Books on Moral
Moral Economy is the central
characteristic of economic activity in a tribal society. Rather than economic exchanges
being motivated by self-interest, greed or profit, exchanges are driven by moral
obligations created by kinship relations, gift giving, and rituals.
In a moral economy, a hunter or
food gatherer may by obliged to give much of the food to a network of relations, thus
accounting for the distribution of food within the community.
It was the final collapse of
moral economy, economic exchange as moral obligation that Karl Marx bemoaned when he
described the cash nexus that has become the central medium and motivator of
exchange in a capitalist society.
The moral economy embodies norms
regarding the responsibilities and rights of individuals and institutions with respect to
others and regarding the nature and qualities of goods, services and environment. The
story of capitalism and modernity is often told as one of the replacement of moral economy
by a political economy, in which the fate of actors comes to depend on the outcomes of
anonymous contending market forces, the positioning of people as consumers turns moral
judgements concerning the social good into matters of private preference, and their
fortunes become heavily dependent on luck, as even market advocates such as Hayek,
The Moral Economy of the Mexican
Miner - Adrian Bantjes, University of Wyoming.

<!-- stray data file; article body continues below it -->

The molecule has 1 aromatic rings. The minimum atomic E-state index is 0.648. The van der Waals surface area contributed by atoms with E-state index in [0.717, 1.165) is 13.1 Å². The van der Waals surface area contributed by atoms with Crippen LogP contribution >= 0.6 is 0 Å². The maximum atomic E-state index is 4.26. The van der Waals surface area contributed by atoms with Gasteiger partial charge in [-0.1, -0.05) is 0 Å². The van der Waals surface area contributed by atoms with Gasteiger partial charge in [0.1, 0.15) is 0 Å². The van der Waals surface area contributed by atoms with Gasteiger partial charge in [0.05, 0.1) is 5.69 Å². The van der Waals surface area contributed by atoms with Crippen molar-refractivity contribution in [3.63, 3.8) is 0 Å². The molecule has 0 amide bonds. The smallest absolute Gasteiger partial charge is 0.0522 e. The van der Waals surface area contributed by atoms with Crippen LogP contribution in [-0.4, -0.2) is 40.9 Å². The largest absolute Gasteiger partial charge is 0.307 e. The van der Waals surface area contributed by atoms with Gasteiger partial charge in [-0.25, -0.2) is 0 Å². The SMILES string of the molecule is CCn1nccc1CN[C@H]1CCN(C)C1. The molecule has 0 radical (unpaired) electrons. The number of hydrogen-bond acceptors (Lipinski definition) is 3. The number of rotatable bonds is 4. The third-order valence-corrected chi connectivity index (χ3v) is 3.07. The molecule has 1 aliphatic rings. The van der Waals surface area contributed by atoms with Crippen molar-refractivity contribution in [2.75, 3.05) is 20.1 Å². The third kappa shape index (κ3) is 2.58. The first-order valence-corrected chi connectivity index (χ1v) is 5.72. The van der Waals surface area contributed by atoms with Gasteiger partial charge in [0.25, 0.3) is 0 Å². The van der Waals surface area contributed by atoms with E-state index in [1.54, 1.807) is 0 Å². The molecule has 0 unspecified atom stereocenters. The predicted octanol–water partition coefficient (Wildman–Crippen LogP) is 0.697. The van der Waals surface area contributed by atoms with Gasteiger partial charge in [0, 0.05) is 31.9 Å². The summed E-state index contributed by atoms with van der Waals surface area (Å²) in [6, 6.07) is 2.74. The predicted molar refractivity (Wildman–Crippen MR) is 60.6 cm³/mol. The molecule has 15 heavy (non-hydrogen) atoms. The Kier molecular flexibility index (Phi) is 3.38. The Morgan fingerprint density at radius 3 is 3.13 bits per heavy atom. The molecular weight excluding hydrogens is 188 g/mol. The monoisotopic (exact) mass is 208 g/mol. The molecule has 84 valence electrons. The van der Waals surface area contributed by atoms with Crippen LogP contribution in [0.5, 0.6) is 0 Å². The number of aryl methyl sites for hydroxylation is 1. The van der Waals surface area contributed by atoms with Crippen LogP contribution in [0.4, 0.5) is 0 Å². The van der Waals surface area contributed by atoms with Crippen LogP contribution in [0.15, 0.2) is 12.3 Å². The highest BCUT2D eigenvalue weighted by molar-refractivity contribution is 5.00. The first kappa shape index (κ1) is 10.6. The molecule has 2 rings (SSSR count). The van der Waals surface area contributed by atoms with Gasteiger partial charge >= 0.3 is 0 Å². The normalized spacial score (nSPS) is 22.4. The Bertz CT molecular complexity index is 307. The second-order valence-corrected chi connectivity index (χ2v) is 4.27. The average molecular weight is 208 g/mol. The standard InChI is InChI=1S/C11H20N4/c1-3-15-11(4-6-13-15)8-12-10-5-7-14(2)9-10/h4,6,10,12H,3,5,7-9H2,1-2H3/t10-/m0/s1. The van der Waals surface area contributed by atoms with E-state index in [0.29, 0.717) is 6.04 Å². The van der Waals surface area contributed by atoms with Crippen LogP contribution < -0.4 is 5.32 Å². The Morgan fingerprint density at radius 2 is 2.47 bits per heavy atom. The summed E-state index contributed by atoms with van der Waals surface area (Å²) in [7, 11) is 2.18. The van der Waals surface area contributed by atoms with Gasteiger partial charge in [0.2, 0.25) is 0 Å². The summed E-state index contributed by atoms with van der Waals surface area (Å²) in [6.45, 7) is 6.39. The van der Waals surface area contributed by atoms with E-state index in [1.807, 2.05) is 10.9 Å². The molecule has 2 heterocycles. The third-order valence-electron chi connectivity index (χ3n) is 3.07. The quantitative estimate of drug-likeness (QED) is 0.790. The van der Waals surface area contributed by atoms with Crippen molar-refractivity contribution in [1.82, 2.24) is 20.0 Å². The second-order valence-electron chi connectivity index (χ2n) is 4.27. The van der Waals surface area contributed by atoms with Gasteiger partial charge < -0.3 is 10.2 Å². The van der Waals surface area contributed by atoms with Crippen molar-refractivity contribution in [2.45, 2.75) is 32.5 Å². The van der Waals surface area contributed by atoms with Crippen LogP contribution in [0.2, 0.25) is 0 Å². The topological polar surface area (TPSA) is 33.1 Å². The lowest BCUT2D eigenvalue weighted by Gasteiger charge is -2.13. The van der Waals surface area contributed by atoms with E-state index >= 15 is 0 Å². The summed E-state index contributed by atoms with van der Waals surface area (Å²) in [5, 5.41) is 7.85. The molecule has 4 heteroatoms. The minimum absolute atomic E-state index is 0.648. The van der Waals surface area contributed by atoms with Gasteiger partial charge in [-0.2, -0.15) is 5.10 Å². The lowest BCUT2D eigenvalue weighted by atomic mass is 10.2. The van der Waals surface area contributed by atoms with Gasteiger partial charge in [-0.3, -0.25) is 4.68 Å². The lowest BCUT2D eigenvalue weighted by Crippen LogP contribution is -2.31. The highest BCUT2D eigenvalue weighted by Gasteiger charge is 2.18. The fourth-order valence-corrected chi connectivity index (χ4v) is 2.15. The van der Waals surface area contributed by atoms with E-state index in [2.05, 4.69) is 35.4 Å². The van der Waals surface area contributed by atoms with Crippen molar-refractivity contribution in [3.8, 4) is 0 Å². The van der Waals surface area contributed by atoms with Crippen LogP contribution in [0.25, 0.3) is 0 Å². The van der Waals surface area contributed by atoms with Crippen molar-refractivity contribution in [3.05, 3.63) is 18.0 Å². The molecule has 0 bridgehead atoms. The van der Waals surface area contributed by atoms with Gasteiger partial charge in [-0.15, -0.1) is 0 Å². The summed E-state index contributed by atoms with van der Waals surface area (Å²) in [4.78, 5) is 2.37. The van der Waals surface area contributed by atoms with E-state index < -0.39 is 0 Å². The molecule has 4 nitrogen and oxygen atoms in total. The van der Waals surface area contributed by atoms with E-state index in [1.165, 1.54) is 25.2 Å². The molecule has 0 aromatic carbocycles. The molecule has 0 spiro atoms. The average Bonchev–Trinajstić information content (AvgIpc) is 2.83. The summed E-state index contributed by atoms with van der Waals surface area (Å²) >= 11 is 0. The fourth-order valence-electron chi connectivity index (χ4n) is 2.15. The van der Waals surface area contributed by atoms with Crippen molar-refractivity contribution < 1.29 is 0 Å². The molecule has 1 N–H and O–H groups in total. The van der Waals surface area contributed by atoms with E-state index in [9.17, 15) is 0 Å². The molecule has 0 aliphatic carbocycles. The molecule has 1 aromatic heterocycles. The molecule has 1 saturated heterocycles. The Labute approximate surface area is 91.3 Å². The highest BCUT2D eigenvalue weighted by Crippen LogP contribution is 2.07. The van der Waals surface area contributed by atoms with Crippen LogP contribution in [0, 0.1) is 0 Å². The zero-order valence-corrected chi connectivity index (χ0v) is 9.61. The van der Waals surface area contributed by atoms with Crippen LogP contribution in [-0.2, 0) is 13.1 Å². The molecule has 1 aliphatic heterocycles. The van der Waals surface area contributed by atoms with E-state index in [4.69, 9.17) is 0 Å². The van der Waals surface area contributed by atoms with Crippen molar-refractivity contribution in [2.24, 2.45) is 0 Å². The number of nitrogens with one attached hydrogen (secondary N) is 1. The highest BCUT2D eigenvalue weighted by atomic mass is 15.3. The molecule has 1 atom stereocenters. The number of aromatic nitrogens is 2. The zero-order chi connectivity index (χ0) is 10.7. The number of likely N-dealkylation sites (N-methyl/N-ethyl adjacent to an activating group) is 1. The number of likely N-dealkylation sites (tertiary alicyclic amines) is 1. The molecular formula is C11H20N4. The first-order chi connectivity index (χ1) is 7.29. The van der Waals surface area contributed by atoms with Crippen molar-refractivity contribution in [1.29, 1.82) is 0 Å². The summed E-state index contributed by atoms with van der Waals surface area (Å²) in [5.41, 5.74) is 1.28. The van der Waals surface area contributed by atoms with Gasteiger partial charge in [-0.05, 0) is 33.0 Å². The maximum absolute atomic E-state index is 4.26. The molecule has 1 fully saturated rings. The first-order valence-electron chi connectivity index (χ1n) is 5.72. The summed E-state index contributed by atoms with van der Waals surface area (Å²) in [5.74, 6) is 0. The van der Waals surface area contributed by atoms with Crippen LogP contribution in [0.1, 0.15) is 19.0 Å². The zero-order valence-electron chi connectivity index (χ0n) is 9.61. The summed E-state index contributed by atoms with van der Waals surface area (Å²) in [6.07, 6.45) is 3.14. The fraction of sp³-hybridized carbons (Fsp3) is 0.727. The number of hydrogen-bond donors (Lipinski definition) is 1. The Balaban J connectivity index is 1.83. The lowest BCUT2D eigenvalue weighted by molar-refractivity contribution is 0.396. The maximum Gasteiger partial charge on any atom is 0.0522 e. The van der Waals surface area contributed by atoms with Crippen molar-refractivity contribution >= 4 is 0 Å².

Paper seeks to explain the isolated, conservative political role played by mineworkers
during the radical presidency of Lazaro Cardenas (1934 1940), using the Sonoran miners as
a case study. The moral economy of the Mexican miner was not accepted by the State, which
imposed cooperativism, mass unionism, and de-skilling on this "labor
aristocratic" sector of the workforce. The relative freedom and independence of the
Mexican miner would soon be a thing of the past.
The Moral Economy of the Peasant
- Rebellion and Subsistence in Southeast Asia - James C. Scott - yalepress.yale.edu -
Scott draws from the history of agrarian society in lower Burma and Vietnam to show how
the transformations of the colonial era systematically violated the peasants
moral economy and created a situation of potential rebellion and revolution.
The Moral Economy - John P. Powelson is Professor of Economics Emeritus, University of
Colorado - press.umich.edu. The Moral Economy proposes a desirable world that is
historically possible, if certain trends of the past millennium are continued into the
next, and if world power becomes more diffuse. As we enter the twenty-first century, it
looks to the horizon to suggest what a distant future might bring. Shows how a moral
economy, a balance between interventionism and libertarianism, and economic prosperity are
Abstract of The Moral
Adam Smith's classic liberal economy works well only when economic and political power is
well distributed. The distribution of power in the twenty-first century depends on which
of three paths we take: interventionism, libertarianism, or the middle path proposed in
This path is called "the moral economy." It seeks balance of power among social
groupings, in which socially desirable behavior is imposed sidewise-by group acting upon
group-rather than downward, through government regulation. Environmental and other social
goals are sought by nongovernment agencies as much removed from politics as possible,
while social assistance is administered by private agencies financed in part by cash or
voucher grants supplied by government, or by a negative income tax.
The final chapter describes the moral economy, using the solutions to the problems cited
in Part One and the institutions proposed in Part Two. It also outlines the path by which
the moral economy might be approached.